A key challenge for the research team was security.

“We had to take measures to ensure the security of the surveyors and the respondents, since we were asking questions about violent extremist activity in their community,” Scofield Muliru, who managed the two surveys and one focus group discussion organized in each neighborhood.

The resilience research team also considered how to translate the resilience capacities identified in the literature review and describe them in ways that made sense to survey participants. By asking how communities responded to other crises and incidents of violence, such as the 2007-2008 unrest after national elections and a cholera outbreak not long before the study, survey participants were able to identify the key factors that they believed helped them resist violent extremism. 

The key factor they cited was Christian-Muslim association. Communities similarly at risk, but with less violent extremist activity, had high degrees and varieties of connections across religious groups that allowed them to stop cycles of retributive violence and build greater levels of trust across religious lines. That trust allowed Christian leaders to assure their congregations that Muslim leaders were doing everything they could to prevent radicalization and recruitment.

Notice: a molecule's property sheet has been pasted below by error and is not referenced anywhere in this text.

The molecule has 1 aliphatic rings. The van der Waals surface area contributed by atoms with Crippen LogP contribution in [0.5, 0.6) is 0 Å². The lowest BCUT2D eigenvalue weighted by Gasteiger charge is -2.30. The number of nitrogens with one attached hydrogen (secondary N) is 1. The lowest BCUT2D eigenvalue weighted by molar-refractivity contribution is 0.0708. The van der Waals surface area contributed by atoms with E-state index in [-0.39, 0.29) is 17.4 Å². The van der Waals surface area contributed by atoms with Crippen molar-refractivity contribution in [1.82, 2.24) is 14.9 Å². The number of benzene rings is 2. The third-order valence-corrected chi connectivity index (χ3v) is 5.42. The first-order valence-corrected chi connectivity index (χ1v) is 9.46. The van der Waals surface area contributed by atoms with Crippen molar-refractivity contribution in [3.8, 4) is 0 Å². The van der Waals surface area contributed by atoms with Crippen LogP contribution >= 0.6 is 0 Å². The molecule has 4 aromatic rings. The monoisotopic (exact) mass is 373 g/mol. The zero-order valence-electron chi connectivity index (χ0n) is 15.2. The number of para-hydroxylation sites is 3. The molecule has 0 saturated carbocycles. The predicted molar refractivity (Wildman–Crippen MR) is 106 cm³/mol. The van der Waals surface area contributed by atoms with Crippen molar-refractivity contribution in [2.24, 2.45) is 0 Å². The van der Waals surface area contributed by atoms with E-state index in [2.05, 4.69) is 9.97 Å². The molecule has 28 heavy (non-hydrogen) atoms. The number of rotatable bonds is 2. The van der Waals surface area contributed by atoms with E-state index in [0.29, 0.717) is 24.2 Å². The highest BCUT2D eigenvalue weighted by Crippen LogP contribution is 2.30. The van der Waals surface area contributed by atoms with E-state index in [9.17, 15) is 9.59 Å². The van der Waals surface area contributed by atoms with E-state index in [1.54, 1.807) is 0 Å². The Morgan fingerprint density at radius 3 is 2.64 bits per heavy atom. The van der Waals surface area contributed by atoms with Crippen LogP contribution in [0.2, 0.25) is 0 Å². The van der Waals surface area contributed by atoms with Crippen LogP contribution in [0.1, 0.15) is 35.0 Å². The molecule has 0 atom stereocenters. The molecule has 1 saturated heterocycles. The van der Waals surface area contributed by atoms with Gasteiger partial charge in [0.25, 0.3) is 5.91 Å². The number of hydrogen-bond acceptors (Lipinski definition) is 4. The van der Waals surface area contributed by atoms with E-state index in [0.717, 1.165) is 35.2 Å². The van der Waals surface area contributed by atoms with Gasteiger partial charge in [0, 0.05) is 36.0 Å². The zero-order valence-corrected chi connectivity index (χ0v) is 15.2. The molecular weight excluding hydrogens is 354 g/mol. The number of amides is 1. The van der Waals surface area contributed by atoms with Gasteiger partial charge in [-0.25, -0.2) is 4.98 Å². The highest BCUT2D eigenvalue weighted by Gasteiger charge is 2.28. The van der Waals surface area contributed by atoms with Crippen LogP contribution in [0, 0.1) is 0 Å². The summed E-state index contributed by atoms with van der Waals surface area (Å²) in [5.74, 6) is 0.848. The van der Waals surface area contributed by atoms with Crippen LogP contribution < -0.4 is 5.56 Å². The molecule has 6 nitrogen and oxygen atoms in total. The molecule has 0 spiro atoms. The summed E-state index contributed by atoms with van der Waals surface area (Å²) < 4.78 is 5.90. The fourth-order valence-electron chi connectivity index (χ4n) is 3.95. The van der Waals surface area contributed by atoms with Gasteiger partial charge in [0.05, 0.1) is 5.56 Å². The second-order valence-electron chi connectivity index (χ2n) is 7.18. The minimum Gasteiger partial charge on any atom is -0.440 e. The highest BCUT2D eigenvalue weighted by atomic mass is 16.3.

Another capacity that existed in communities with less aggregate extremist violence of various types was community-organized, but unarmed, security groups that worked together and with the government to report violent extremist activity. The groups might be young people performing community watch-like patrols, or religious leaders sharing information, or tribal elders maintaining contacts with their communities.

Risks of Bribery, Informant Networks

The configuration of these groups was critical – there had to be more than one group sharing information, or community members would manipulate it. Also, if there was only one existing security group, it would have to rely on informant networks and bribes to cover enough territory to be effective, decreasing its legitimacy with certain populations. Multiple security groups, on the other hand, could verify information with each other, and they were in a better position to protect community members who made reports from being arrested or being subject to retribution from extremist groups.